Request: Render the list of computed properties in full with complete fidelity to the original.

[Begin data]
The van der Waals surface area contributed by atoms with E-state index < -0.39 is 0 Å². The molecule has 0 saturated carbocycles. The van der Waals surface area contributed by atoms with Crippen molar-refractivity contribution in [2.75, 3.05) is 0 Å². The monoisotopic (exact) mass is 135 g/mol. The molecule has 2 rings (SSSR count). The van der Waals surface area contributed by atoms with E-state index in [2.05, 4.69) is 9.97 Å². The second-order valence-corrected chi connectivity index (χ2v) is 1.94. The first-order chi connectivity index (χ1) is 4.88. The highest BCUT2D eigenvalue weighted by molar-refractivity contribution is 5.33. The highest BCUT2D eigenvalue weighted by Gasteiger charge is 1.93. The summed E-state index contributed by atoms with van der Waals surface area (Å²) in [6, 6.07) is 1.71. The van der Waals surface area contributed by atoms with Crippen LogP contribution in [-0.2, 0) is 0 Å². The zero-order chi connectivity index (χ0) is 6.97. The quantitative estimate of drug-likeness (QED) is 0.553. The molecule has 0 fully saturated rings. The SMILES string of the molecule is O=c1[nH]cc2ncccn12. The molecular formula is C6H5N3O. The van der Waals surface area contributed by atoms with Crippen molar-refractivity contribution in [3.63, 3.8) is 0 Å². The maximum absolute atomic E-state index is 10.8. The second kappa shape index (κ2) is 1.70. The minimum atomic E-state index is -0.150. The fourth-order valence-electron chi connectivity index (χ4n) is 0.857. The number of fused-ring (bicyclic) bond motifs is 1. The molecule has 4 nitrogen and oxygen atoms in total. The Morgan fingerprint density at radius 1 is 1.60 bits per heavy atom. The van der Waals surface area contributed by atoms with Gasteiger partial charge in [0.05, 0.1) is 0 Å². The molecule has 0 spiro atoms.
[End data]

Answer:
The van der Waals surface area contributed by atoms with E-state index < -0.39 is 0 Å². The molecule has 0 saturated carbocycles. The van der Waals surface area contributed by atoms with Crippen molar-refractivity contribution in [2.75, 3.05) is 0 Å². The monoisotopic (exact) mass is 135 g/mol. The molecule has 2 rings (SSSR count). The van der Waals surface area contributed by atoms with E-state index in [2.05, 4.69) is 9.97 Å². The second-order valence-corrected chi connectivity index (χ2v) is 1.94. The first-order chi connectivity index (χ1) is 4.88. The highest BCUT2D eigenvalue weighted by molar-refractivity contribution is 5.33. The highest BCUT2D eigenvalue weighted by Gasteiger charge is 1.93. The summed E-state index contributed by atoms with van der Waals surface area (Å²) in [6, 6.07) is 1.71. The van der Waals surface area contributed by atoms with Crippen LogP contribution in [-0.2, 0) is 0 Å². The zero-order chi connectivity index (χ0) is 6.97. The quantitative estimate of drug-likeness (QED) is 0.553. The molecule has 0 fully saturated rings. The SMILES string of the molecule is O=c1[nH]cc2ncccn12. The molecular formula is C6H5N3O. The van der Waals surface area contributed by atoms with Crippen molar-refractivity contribution in [3.63, 3.8) is 0 Å². The maximum absolute atomic E-state index is 10.8. The second kappa shape index (κ2) is 1.70. The minimum atomic E-state index is -0.150. The fourth-order valence-electron chi connectivity index (χ4n) is 0.857. The number of fused-ring (bicyclic) bond motifs is 1. The molecule has 4 nitrogen and oxygen atoms in total. The Morgan fingerprint density at radius 1 is 1.60 bits per heavy atom. The van der Waals surface area contributed by atoms with Gasteiger partial charge in [0.05, 0.1) is 0 Å². The molecule has 0 spiro atoms.